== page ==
Buying a home has gotten increasingly difficult for many Americans.
With mortgage rates and house prices on the way up, home ownership may seem out of reach. These challenges hit student loan borrowers especially hard.
If there is good news in this situation, it is that not all hope is lost. The borrowers who understand how their student loans impact mortgage applications can tweak their repayment strategy to increase their purchasing power.
Student Loans, Interest Rates, Inflation, and the Most Important Number for Getting a Mortgage
I find that student loan borrowers often overestimate the importance of credit scores for mortgage applications.
While your credit score is an essential element to qualifying for a mortgage, it isn’t the most important one. The most critical number in the mortgage approval process is your Debt-to-Income Ratio or DTI.
When lenders look at your DTI, they look at home much you have to spend each month on your existing debts and your potential house payment. Then, they compare it to how much you earn each month. If the lender decides your salary isn’t sufficient to handle your current bills and the mortgage you want, you won’t be approved for the loan.
The changing economic climate hurts all mortgage applications. Higher interest rates and higher home prices mean larger mortgage payments for all homes.
Things hit student loan borrowers especially hard because these same factors cause havoc on their student debt in several different ways.
Sherpa Tip: One way to combat the tough economic climate is to make sure you prepare your student debt before applying for a mortgage. The best repayment plan for getting a home loan is usually the SAVE plan, but it will depend on the borrower’s income and loan balance.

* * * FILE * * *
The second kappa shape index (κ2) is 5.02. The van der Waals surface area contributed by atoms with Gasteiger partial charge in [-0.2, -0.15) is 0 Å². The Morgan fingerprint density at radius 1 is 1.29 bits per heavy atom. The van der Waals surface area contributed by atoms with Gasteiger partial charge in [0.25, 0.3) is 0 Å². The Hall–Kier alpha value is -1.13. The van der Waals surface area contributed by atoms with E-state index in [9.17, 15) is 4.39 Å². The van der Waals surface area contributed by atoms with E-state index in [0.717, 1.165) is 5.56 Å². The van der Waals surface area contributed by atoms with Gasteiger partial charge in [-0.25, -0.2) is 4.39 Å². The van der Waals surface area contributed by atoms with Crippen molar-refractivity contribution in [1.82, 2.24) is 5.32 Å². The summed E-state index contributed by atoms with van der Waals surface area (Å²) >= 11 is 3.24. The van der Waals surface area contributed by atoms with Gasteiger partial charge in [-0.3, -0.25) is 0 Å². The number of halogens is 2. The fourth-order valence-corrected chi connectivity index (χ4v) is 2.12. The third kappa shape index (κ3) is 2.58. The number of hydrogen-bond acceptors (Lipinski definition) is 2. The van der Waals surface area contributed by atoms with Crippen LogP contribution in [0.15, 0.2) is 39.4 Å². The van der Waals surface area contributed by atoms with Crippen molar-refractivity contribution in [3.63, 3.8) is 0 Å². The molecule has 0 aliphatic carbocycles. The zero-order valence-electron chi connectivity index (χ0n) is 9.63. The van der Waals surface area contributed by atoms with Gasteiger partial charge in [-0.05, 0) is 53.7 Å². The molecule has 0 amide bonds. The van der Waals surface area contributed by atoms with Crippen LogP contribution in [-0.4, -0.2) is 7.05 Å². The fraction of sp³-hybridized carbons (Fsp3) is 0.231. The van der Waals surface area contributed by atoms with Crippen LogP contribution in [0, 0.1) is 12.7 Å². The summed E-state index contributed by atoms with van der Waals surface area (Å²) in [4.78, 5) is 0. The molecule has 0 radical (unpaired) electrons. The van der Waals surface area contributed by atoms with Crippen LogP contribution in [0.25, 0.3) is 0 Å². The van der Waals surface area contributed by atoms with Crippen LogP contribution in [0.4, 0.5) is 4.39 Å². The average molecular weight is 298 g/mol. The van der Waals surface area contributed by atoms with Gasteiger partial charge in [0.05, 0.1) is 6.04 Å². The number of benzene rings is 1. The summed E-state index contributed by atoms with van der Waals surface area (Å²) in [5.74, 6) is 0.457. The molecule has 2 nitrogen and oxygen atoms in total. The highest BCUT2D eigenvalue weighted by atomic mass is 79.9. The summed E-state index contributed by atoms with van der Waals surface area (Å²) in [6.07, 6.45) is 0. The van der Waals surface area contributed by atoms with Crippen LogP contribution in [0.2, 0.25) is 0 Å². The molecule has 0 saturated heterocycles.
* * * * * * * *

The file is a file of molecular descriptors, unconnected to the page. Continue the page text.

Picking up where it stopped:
Monthly Student Loan Payment Changes
Borrowers with variable-rate student loans are hit hardest by the connection between inflation, rising interest rates, and student loans.
As interest rates increase to combat inflation, variable-rate student loan interest rates also increase. Higher interest rates mean higher monthly student loan bills. Student loan lenders report the higher monthly bills to the credit agencies.
When a mortgage lender looks at your monthly debts for DTI calculation, this higher monthly bill reduces your chances for approval and the size of the mortgage you can get approved.
Sherpa Tip: Many borrowers can lock in a fixed-rate loan to prevent variable-rate student loan increases. The options vary based on your loan type, and don’t work for everyone. However, many borrowers can lock in a fixed-rate loan to prevent increasing interest rates from hurting their approval chances.
Federal Payment Formulas are Slow to Respond to Inflation
Each month the cost of gas, groceries, and rent increases. Inflation hurts because your paycheck doesn’t go as far as it once did.
In theory, federal student loan payments are designed to stay affordable for borrowers. If you enroll in an IDR plan, your monthly payment is calculated based on your discretionary income.
Sadly, one of the problems with IDR calculations is that they respond slowly to inflation. The IDR formula for discretionary income is updated once a year. During times of heavy inflation, things can change quickly in six months.
For borrowers, this dynamic means that as their budget tightens, the IDR payment consumes a larger portion of their actual discretionary income. This makes it harder to save for a down payment and to eliminate other debts.
Making Sure Student Loans Don’t Wreck Mortgage Applications
The economic climate makes it harder to buy a house and makes student loans even more devastating.
Things have undoubtedly gotten harder, but that doesn’t mean student loan borrowers can’t become homeowners.